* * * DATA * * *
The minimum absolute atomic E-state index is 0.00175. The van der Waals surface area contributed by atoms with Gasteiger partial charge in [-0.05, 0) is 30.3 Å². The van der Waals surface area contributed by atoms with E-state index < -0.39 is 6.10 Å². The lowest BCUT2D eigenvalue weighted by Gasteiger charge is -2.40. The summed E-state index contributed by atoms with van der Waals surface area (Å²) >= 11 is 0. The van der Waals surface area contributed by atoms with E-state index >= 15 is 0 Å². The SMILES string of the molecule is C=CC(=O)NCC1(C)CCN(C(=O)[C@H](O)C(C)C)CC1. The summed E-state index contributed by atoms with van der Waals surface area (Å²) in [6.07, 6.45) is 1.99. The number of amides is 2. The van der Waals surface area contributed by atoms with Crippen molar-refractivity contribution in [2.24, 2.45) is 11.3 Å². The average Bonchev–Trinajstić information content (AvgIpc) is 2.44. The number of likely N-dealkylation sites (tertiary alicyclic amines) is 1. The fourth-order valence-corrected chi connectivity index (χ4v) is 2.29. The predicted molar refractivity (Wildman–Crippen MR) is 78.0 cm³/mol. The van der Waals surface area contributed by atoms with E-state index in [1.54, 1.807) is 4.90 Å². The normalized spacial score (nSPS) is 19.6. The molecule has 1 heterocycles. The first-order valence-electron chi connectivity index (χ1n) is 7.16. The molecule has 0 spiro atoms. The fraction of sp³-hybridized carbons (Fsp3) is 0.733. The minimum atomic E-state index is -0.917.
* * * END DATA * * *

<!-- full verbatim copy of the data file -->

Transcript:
The minimum absolute atomic E-state index is 0.00175. The van der Waals surface area contributed by atoms with Gasteiger partial charge in [-0.05, 0) is 30.3 Å². The van der Waals surface area contributed by atoms with E-state index < -0.39 is 6.10 Å². The lowest BCUT2D eigenvalue weighted by Gasteiger charge is -2.40. The summed E-state index contributed by atoms with van der Waals surface area (Å²) >= 11 is 0. The van der Waals surface area contributed by atoms with E-state index >= 15 is 0 Å². The SMILES string of the molecule is C=CC(=O)NCC1(C)CCN(C(=O)[C@H](O)C(C)C)CC1. The summed E-state index contributed by atoms with van der Waals surface area (Å²) in [6.07, 6.45) is 1.99. The number of amides is 2. The van der Waals surface area contributed by atoms with Crippen molar-refractivity contribution in [2.24, 2.45) is 11.3 Å². The average Bonchev–Trinajstić information content (AvgIpc) is 2.44. The number of likely N-dealkylation sites (tertiary alicyclic amines) is 1. The fourth-order valence-corrected chi connectivity index (χ4v) is 2.29. The predicted molar refractivity (Wildman–Crippen MR) is 78.0 cm³/mol. The van der Waals surface area contributed by atoms with E-state index in [1.54, 1.807) is 4.90 Å². The normalized spacial score (nSPS) is 19.6. The molecule has 1 heterocycles. The first-order valence-electron chi connectivity index (χ1n) is 7.16. The molecule has 0 spiro atoms. The fraction of sp³-hybridized carbons (Fsp3) is 0.733. The minimum atomic E-state index is -0.917.